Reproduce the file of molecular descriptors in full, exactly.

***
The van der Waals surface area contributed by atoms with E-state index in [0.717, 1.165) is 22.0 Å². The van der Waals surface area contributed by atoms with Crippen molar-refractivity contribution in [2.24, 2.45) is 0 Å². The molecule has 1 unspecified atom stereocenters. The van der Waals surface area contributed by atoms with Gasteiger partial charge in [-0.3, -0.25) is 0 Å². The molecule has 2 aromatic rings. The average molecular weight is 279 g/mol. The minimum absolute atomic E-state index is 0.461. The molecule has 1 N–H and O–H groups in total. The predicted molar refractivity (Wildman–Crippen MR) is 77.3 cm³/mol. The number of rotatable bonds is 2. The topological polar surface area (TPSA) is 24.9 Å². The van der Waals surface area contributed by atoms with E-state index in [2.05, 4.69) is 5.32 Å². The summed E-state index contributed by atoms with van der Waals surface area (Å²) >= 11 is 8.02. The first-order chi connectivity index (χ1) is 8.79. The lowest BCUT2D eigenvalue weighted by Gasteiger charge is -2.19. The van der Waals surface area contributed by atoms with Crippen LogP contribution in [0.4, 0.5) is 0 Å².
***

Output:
The van der Waals surface area contributed by atoms with E-state index in [0.717, 1.165) is 22.0 Å². The van der Waals surface area contributed by atoms with Crippen molar-refractivity contribution in [2.24, 2.45) is 0 Å². The molecule has 1 unspecified atom stereocenters. The van der Waals surface area contributed by atoms with Gasteiger partial charge in [-0.3, -0.25) is 0 Å². The molecule has 2 aromatic rings. The average molecular weight is 279 g/mol. The minimum absolute atomic E-state index is 0.461. The molecule has 1 N–H and O–H groups in total. The predicted molar refractivity (Wildman–Crippen MR) is 77.3 cm³/mol. The number of rotatable bonds is 2. The topological polar surface area (TPSA) is 24.9 Å². The van der Waals surface area contributed by atoms with E-state index in [2.05, 4.69) is 5.32 Å². The summed E-state index contributed by atoms with van der Waals surface area (Å²) >= 11 is 8.02. The first-order chi connectivity index (χ1) is 8.79. The lowest BCUT2D eigenvalue weighted by Gasteiger charge is -2.19. The van der Waals surface area contributed by atoms with Crippen LogP contribution in [0.4, 0.5) is 0 Å².